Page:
As documented on Instagram, here is the previous week’s Sun Tel column about a fairly tiresome trip up north…
Drinking on trains, where do we stand? A glass of M&S wine on a Friday night as you slide out of London is delightful although those plastic wine glasses with peel-off lids are twee and embarrassing. But a 24-pack of Tennent’s and a rowdy group of lads on a stag? This is what I was faced with on the train from Edinburgh to Aviemore last week.
I spied them on the platform – shouty, each one clutching a carrier bag with tins bulging like haemorrhoids – and quickly walked towards another carriage where I bagged a window seat. Alas, this was too close to enemy lines and, as we pulled out, I heard them approaching down the aisle.
The leaders of this pack spread themselves over the table in front of me, covering it with lagers and bottles of whisky, the weedier ones picked the seats surrounding it. Another sat next to me.
‘No nice books?’ I thought optimistically as I put my earphones in. These enabled me to pretend I couldn’t hear anything while simultaneously observing their behaviour in the manner of Attenborough studying gorillas in the Ugandan rainforest.
‘It’s not just a Friday, it’s a stag-do Friday!’ shouted one, raising his tin in the air.
At Perth, there came another shout. ‘WHO CALLED THE STRIPPER?’ I pulled my head into my shoulders, momentarily assuming they were referring to me. Actually, a policeman had climbed onboard and announced that there’d been a complaint about their language. Appalled faces all round, as if none of them had ever uttered a rude word in their lives. Duly satisfied, the policeman got off again. Heaven help anyone who ever needs his assistance with a serious crime.
They started playing a drinking game, interspersing it with bouts of singing. Tudor hostelries were probably more civilised.
‘Why don’t you move?’ texted my sister. But I was right in the thick of it and too cowed, I didn’t want to flounce. A braver woman from the back of the carriage screamed: ‘GUYS, there are other people on this train. Can you keep the noise down?’ The volume dropped for a good thirty seconds before they forgot her.
One doesn’t want to be a misery guts. I’ve travelled to glamorous locations like Cheltenham and Bournemouth for hen dos; I suspect we were tiresome on the journey. And this sort of behaviour is customary on flights from Stansted. But at least on a plane, the staff can vaguely try and control it, refusing to serve those who’ve overdone it. Trains are more of a wild west. If you’re lucky you get someone trundling along with a trolley every now and then; if you’re unlucky you get an ineffectual constable who appears to have honed his policing skills by reading PG Wodehouse novels.
A ban on train boozing would be no fun, although I’ve subsequently discovered drinking is illegal on Scottish trains between the hours of 9pm and 10am ‘to curb antisocial behaviour.’ Still, come elevenses, crack open the Drambuie and get going.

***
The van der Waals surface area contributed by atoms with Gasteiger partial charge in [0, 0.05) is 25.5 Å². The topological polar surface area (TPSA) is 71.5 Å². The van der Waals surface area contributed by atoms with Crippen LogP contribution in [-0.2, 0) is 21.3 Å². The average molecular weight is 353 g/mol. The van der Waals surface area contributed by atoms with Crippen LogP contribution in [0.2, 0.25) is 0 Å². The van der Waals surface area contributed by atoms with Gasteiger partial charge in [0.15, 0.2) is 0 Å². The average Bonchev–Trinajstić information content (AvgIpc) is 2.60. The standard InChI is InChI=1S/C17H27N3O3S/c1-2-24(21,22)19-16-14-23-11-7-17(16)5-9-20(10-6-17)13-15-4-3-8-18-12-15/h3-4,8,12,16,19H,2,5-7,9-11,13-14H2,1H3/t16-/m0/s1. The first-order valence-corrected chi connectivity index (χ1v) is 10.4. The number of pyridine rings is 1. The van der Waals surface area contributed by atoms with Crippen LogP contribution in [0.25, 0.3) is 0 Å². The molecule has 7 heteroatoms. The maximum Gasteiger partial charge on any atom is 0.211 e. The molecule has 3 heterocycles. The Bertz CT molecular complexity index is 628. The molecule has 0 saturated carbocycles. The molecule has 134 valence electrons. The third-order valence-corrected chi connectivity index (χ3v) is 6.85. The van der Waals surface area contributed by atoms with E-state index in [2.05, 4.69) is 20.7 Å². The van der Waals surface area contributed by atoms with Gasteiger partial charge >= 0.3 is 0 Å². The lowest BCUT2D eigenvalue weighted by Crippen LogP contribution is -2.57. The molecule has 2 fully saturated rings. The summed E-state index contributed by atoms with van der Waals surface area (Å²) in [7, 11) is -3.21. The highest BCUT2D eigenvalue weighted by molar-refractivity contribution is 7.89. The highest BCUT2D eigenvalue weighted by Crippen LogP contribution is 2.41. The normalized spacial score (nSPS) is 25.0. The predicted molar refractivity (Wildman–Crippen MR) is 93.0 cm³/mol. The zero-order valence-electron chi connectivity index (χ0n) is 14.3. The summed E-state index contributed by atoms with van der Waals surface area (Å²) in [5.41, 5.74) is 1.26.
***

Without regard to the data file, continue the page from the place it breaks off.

Perhaps the solution is a designated ‘noisy’ carriage, much like the quiet carriage. The noisy carriage would be for stag and hen dos, anybody who doesn’t keep their phone on silent and those extraordinarily irritating parents who let their children watch iPads without headphones. Might this be a sensible suggestion as the government starts re-nationalising our railways?
After the Oscars last week, Joaquin Phoenix was photographed sitting on a step, eating a burger, his gong place down beside him. It reminded me of the annual anxiety I feel at pictures of awards-season after-parties: what if you win a little gold statue and are celebrating with a well-earned drink, but then you spy a waiter approaching with a tray of canapés? Both your hands are full. Help! And you’re probably very hungry, having not eaten for months. One film critic told me on Twitter that this is what your plus one is for, to post little snacks in your mouth. But the same problem often afflicts women at parties where we have to hold clutch bags, and is why I only ever carry a small bag with a strap so I can hang it over my shoulder. The thought of missing out on a goujon is unbearable.
My new hero is a chap called John Stevenson, the mountain rescuer who’s blasted four Glasgow students as ‘absolute idiots’ for trying to climb Ben Nevis in trainers during a blizzard. A team of 22 volunteers were scrambled to save them, cutting them out from the snow. I note from reading several stories on the rescue that John’s also subsequently referred to them as ‘a bunch of idiots,’ ‘plain stupid’, and ‘lucky to be alive’. In this snowflake age when people tiptoe around one another, terrified to cause any offence, this line of bracing honesty is refreshing. I’m thinking John might be one of those toughies who should go and work for Dominic Cummings.